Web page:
The Challenge: Agility, Security Simplicity
Global retail organizations with multiple locations and cloud applications increasingly seek a more agile, cost effective network solution than MPLS, which is not well suited to the cloud and can get cost prohibitive really fast. Many are also looking to slash the cost and complexity of securing all their connections. Such was the case with Sixt, a global car rental company with locations in more than 100 countries worldwide.
Sixt USA is the fourth largest car rental company serving the U.S., with 1,000 employees, 80 offices, and more than 3,000 connected devices. The company relies on a combination of in-house and cloud applications such as Office 365 and generates a lot of voice and video traffic. Originally, Sixt routed traffic from U.S. locations through its Germany-based datacenter via a mix of MPLS and Internet based VPNs. Imagine the latency. “All traffic was passing through Europe from our U.S. branches, so our Internet and cloud applications were very slow and connection drops were common,” says Chris Chowquan, head of information technology teams for Sixt North America.
Securing all those connections was also unnecessarily complex. “Different point solutions were used for access and security and each solution was handled by a different team,” says Chowquan. “It was costing us a lot, and the reliability just wasn’t there.”
All that aging hardware and solution complexity made troubleshooting network issues and downtime a challenge. “Our rental-car software and POS transactions require connectivity, so it impacts the services that we provide to our customers directly,” says Chowquan. “If we could handle things using a single pane of glass from a single vendor, that would be ideal.”
Sixt was also looking for a network solution that would be more agile in the face of digital transformation. “We needed something that would scale quickly, maintain our security posture no matter how many users and branches were added, and be able to optimize our global traffic network,” says Chowquan.
Sixt Seeks SD-WAN Alternative, Chooses Cato SASE
Much of the hardware was reaching the end of its life, so Sixt took the opportunity to look for alternative solutions. “We were already looking at migrating from MPLS to SD-WAN to reduce our circuit costs, so something that would integrate nicely with that migration would be preferred,” says Chowquan.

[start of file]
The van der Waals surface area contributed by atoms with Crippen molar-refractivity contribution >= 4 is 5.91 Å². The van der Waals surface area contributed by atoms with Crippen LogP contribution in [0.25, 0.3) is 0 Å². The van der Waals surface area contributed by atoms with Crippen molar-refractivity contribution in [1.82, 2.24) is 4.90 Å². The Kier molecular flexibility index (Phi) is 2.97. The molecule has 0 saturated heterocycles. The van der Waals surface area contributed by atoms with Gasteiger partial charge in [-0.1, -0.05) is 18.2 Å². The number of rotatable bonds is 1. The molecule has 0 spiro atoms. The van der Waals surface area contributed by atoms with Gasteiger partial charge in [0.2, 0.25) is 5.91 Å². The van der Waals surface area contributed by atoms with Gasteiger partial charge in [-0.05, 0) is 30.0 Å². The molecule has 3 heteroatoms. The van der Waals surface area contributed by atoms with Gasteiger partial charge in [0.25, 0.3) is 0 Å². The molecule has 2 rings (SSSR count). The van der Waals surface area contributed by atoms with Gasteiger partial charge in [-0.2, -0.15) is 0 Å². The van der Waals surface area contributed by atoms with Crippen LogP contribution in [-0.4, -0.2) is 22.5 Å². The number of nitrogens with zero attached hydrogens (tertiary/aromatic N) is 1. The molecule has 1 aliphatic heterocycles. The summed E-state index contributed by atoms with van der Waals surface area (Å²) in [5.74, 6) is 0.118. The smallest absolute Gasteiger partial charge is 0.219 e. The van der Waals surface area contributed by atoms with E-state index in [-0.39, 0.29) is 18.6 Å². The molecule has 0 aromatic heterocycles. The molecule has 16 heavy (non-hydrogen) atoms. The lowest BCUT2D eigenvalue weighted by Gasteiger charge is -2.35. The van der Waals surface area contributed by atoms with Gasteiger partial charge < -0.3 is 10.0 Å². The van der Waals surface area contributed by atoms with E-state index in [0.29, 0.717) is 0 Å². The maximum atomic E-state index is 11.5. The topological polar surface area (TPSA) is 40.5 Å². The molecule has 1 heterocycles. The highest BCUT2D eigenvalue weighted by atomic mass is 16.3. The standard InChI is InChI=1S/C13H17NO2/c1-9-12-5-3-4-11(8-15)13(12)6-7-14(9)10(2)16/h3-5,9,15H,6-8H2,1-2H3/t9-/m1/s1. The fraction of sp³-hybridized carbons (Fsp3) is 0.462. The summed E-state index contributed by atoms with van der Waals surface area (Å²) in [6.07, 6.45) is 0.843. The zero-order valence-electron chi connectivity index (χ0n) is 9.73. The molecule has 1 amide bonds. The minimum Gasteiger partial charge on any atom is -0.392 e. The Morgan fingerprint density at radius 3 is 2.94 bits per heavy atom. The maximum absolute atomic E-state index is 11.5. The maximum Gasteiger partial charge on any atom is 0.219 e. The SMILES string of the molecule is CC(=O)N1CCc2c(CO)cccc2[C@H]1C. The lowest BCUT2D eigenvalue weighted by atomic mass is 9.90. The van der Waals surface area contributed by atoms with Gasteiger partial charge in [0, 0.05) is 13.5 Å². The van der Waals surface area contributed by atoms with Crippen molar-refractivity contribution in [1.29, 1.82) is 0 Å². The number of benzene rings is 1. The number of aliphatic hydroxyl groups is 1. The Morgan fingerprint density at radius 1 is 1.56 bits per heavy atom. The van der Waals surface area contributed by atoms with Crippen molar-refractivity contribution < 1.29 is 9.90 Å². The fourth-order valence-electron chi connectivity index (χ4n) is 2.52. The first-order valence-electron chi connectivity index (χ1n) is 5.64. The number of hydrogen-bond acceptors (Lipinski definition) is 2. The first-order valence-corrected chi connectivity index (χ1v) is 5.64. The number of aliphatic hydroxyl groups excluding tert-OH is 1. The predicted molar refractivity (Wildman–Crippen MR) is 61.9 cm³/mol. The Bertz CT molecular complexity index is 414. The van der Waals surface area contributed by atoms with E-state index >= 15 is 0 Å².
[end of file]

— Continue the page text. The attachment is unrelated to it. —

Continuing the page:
First the company considered colocation facilities for its WAN links, which seemed like an easy, effective transition. “Update our current setup and simply add redundancy and speed,” says Chowquan. It found a colocation provider with global colocation centers and route optimization.
Chowquan had heard about Cato and found the low price and reputation for support appealing. It seemed that Cato SASE might provide more network flexibility and agility than the colocation solution. “Sixt is such a dynamic company,” says Chowquan. “The business requirements push you to be fluid and adopt measures that support fast growth and change.” Chowquan had some concerns about the maturity of SASE technology. “You want to be cutting edge, but it was a risk.” Nevertheless, he decided to give Cato a try.
Cato connects all global enterprise network resources — including branch locations, mobile users, and physical and cloud datacenters — into a single secure, global, cloud-native network service. With all WAN and Internet traffic consolidated in the cloud, Cato applies a suite of robust security services to protect all traffic, including anti-malware, next generation firewall, and IPS.
Connecting a location to Cato is just a matter of installing a simple preconfigured Cato Socket appliance, which links automatically to the nearest of Cato’s more than 60 globally dispersed points of presence (PoPs). At the local PoP, Cato provides an onramp to its global backbone and security services. The backbone is not only privately managed for zero packet loss and 5 9’s uptime, it also has built in WAN optimization to dramatically improve throughput. Cato monitors network traffic and selects the optimum path for each packet across the Cato backbone. Mobile users run across the same backbone, benefiting from the same optimization features and improving remote access performance.